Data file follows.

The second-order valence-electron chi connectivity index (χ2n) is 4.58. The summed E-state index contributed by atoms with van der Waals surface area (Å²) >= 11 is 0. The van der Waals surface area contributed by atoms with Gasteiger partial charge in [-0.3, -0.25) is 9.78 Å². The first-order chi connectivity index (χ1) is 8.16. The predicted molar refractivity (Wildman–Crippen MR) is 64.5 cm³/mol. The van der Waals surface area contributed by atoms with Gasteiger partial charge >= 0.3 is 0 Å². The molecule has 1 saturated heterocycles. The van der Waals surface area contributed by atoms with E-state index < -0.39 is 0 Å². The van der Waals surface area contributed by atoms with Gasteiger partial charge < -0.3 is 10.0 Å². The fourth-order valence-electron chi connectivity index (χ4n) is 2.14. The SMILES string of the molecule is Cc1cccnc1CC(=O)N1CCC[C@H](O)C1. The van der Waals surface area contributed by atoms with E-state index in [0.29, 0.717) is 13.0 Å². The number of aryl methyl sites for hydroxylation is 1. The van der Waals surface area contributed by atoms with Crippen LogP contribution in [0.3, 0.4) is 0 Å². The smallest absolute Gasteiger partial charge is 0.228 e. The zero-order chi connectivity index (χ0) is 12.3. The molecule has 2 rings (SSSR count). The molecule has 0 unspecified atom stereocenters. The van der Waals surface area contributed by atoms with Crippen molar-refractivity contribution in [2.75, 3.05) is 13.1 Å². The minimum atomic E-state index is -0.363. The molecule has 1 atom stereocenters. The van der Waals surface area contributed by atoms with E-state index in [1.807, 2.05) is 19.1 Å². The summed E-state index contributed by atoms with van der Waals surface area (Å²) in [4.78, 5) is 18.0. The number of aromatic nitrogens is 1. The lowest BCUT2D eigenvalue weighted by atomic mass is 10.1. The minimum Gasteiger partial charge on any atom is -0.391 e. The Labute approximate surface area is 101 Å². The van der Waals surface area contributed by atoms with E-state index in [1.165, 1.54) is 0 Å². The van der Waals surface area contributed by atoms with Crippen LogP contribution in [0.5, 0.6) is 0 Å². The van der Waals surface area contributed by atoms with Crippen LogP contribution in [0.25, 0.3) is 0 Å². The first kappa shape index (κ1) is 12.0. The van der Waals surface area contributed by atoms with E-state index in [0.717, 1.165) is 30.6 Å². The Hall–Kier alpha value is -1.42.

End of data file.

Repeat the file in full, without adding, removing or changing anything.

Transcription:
The second-order valence-electron chi connectivity index (χ2n) is 4.58. The summed E-state index contributed by atoms with van der Waals surface area (Å²) >= 11 is 0. The van der Waals surface area contributed by atoms with Gasteiger partial charge in [-0.3, -0.25) is 9.78 Å². The first-order chi connectivity index (χ1) is 8.16. The predicted molar refractivity (Wildman–Crippen MR) is 64.5 cm³/mol. The van der Waals surface area contributed by atoms with Gasteiger partial charge >= 0.3 is 0 Å². The molecule has 1 saturated heterocycles. The van der Waals surface area contributed by atoms with E-state index < -0.39 is 0 Å². The van der Waals surface area contributed by atoms with Gasteiger partial charge < -0.3 is 10.0 Å². The fourth-order valence-electron chi connectivity index (χ4n) is 2.14. The SMILES string of the molecule is Cc1cccnc1CC(=O)N1CCC[C@H](O)C1. The van der Waals surface area contributed by atoms with E-state index in [0.29, 0.717) is 13.0 Å². The number of aryl methyl sites for hydroxylation is 1. The van der Waals surface area contributed by atoms with Crippen LogP contribution in [0.3, 0.4) is 0 Å². The smallest absolute Gasteiger partial charge is 0.228 e. The zero-order chi connectivity index (χ0) is 12.3. The molecule has 2 rings (SSSR count). The molecule has 0 unspecified atom stereocenters. The van der Waals surface area contributed by atoms with Crippen molar-refractivity contribution in [2.75, 3.05) is 13.1 Å². The minimum atomic E-state index is -0.363. The molecule has 1 atom stereocenters. The van der Waals surface area contributed by atoms with E-state index in [1.807, 2.05) is 19.1 Å². The summed E-state index contributed by atoms with van der Waals surface area (Å²) in [4.78, 5) is 18.0. The number of aromatic nitrogens is 1. The lowest BCUT2D eigenvalue weighted by atomic mass is 10.1. The minimum Gasteiger partial charge on any atom is -0.391 e. The Labute approximate surface area is 101 Å². The van der Waals surface area contributed by atoms with E-state index in [1.165, 1.54) is 0 Å². The van der Waals surface area contributed by atoms with Crippen LogP contribution in [0.5, 0.6) is 0 Å². The van der Waals surface area contributed by atoms with Crippen LogP contribution in [0.25, 0.3) is 0 Å². The first kappa shape index (κ1) is 12.0. The van der Waals surface area contributed by atoms with E-state index in [0.717, 1.165) is 30.6 Å². The Hall–Kier alpha value is -1.42.